Since the film came out, Stardust has been one of those movies I can’t pass up watching whenever I find it on television. I already knew I liked Neil Gaiman’s writing from having read American Gods and The Ocean at the End of the Lane, so it seemed inevitable that I would get around to reading Stardust at some point. The last time I caught the movie on SyFy, I went ahead and bought the ebook. Gaiman’s level of detail, even in so short a work as Stardust is, continues to amaze me and the places and ways the film and novel differ speak volumes of their own.
In England there is a town called Wall where the border of our world and Faerie meet. Once every nine years for one day, people are allowed to cross between the two. Tristran Thorn is unique being a child born of parents on either side of the Wall. When he and the girl he adores watch a star fall from the sky and land somewhere in Faerie, he promises her to fetch it for her, embarking on an adventure grander than any to be had in Wall. But he is not the only one searching for the star. A witch and her sisters want to claim the youth that can be found in the star’s heart while several fratricidal princes search for the jewel that knocked the star from the sky in the first place.
The tropes of fairy tales and the lines of nursery rhymes are woven beautifully into Tristran’s experience of Faerie so that it comes alive in unexpected ways. And while the plot is straightforward and simple, it still contains entertaining twists and a dark humor that is one of my favorite aspects of Gaiman’s work. He doesn’t back away from the Grimm traditions and origins of fairy tales, even when he’s working to create his own. So many of the grotesque elements of fairy tales have been glossed over, left out, or re-stylized to be “more appropriate” for children, but I can’t help feeling it’s those darker elements that keep fairy tales in touch with reality.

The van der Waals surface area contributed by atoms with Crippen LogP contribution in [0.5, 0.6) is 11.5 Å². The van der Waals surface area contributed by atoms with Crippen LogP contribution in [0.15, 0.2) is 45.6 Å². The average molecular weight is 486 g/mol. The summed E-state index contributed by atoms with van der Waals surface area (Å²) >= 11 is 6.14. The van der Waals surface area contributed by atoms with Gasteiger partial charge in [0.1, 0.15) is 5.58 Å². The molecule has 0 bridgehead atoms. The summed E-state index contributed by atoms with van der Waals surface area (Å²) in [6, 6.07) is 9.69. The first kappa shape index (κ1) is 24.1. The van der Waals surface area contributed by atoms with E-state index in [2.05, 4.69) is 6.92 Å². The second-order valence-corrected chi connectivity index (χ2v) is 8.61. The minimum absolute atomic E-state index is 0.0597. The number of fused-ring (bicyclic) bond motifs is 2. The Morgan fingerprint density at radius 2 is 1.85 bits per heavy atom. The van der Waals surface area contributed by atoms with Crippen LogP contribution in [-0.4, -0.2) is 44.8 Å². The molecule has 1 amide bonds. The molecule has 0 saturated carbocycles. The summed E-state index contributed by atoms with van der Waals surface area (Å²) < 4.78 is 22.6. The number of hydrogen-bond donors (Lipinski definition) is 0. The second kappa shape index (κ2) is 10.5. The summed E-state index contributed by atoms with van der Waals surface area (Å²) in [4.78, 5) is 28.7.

While there are aspects of the film adaptation that were altered for the book that succeed in making the film more entertaining, there are some changes that, having read the book now, I find almost disturbing. One thing about Gaiman’s writing is that he always writes his female characters beautifully. They are realistic, strong, deep, and more often than not, fiercely independent. The film does a great job of capturing the character and spirit of the star, Yvaine, even if they soften some of her harder edges in the process. Visually they departed from Gaiman’s depiction of the witch in pursuit of the star, but again, they keep quite close to the spirit and tenacity of the character (though I much prefer the way her story resolves itself in the book, the film could not have gotten away with it so I ultimately enjoy both).
It is in the character of Victoria, the girl to whom Tristran promises the star, that the greatest and most disturbing deviation was made. In the film Victoria is portrayed as nothing more than a horrible, spoiled brat who goes out of her way to play with Tristran’s emotions and tease him. That is not her character in the book at all and to change her seems, not only unnecessary, but specifically designed to reinforce certain negative stereotypes of women as manipulators of men, that it’s a woman’s fault when men do ridiculous things to “win” them. The resolution with Victoria and Tristran in the book is much more positive than the film. Similarly, the “happy ending” for Yvaine in the film is very much the glossed over Disney version; the novel’s epilogue is far more realistic and I think is much more positive for young girls than the one on the screen.
In short, I still love and enjoy the film adaptation of Stardust, but the novel is delightfully more feminist.